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I'm currently trying to rewrite a power series I have into summation notation.

The series is as follows: $$ 2x + 3x^{4} + 2x^{7} + 3x^{10} + 2x^{13} + ... $$

Obviously I'll have $x^{3n+1}$ in the summation, but I'm not sure on how to piece together the coefficient for each term.

I've worked with alternating coefficients before, typically when the coefficients can use the $(-1)^n$ trick in order to alternate between two specific integers, but I've never encountered a series when the coefficients differ by 1 each time. I feel like I'm overlooking something really simple in regards to solving this.

Thanks for any pointers or help.

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The coefficients are alternating between $2$ and $3$, so you can do something like

$$c_k = \frac{5+(-1)^k}{2}$$

Now you just have to express $k$ in terms of $n$, I think $k=3n+1$ might work.

We obviously only care whether $k$ is even or odd. So if $n$ is even, $k$ will be odd and vice versa. So we could also choose $k=n+1$.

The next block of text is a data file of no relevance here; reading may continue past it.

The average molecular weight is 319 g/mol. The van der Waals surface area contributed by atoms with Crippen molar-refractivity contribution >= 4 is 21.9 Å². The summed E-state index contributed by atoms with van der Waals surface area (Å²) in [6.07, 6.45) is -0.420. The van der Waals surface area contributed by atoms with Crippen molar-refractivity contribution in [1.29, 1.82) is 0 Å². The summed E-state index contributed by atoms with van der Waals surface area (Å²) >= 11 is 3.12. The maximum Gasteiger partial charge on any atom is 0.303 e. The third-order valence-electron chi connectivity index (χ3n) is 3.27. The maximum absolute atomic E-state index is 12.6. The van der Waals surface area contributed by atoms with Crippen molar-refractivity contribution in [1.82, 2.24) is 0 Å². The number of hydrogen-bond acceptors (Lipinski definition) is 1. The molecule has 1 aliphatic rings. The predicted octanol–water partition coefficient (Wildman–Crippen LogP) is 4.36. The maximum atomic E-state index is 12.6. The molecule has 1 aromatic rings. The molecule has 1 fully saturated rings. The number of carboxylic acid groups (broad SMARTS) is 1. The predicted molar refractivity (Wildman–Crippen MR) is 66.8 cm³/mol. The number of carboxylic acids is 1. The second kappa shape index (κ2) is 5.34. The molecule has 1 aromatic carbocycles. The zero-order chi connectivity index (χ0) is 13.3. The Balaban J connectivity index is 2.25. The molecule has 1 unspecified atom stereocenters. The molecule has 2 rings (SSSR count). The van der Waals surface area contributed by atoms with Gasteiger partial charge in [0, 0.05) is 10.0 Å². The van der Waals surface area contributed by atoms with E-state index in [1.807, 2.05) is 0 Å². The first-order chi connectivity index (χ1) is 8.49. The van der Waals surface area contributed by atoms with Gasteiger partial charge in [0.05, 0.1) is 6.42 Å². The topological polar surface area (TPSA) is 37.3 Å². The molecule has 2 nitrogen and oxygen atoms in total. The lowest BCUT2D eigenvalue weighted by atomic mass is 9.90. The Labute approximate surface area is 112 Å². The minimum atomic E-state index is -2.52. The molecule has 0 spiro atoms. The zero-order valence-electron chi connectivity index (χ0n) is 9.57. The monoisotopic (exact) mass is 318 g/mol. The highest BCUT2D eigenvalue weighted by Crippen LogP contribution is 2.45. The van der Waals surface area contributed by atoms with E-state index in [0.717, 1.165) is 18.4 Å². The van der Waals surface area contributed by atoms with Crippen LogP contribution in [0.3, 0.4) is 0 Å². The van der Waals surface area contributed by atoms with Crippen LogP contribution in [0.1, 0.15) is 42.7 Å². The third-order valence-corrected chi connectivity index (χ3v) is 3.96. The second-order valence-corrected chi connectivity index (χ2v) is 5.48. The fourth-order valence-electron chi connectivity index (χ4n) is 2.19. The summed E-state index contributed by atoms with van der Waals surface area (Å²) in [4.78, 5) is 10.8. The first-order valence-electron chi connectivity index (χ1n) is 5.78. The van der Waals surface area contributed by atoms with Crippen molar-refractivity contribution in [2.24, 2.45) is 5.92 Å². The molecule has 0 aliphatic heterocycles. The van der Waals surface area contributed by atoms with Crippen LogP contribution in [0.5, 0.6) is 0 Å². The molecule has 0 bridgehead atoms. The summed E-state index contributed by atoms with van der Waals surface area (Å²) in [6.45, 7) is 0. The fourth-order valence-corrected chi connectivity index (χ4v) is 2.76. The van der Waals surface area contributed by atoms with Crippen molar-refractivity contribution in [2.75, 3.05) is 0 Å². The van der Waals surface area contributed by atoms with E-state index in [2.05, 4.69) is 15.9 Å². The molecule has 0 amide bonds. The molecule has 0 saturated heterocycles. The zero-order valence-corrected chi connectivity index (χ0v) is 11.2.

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  • $\begingroup$ Awesome, just what I was looking for. I'll be sure to remember this division method to work with alternating series in the future. Thank you very much! $\endgroup$
    – Sierra117
    Jan 27 '16 at 21:17
  • $\begingroup$ It really is a simple trick, you can obviously construct sequences this way that alternate between any two values. $\endgroup$
    – flawr
    Jan 27 '16 at 21:21
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If we take the sum from $n=0$ on, then the exponent on the $n$th term is $3n+1$ as you said.

I'd just "construct" the coefficient. Start with a power of $-1$ to get the alternating behavior.

Since we start low with $n=0$, $(-1)^{n+1}$ gives us $-1, +1, -1, +1, ...$

If we multiply this by $\frac{1}{2}$ to decrease the difference from $2$ to $1$ (what we want) then we get $-\frac{1}{2}, +\frac{1}{2}, -\frac{1}{2}, +\frac{1}{2}, ...$

Now add $\frac{5}{2}$ and we've got it: $2, 3, 2, 3, ...$.

So,

$$S = \sum_{n=0}^{\infty} \left(\frac{5}{2} + \frac{1}{2}(-1)^{n+1}\right)x^{3n+1}.$$

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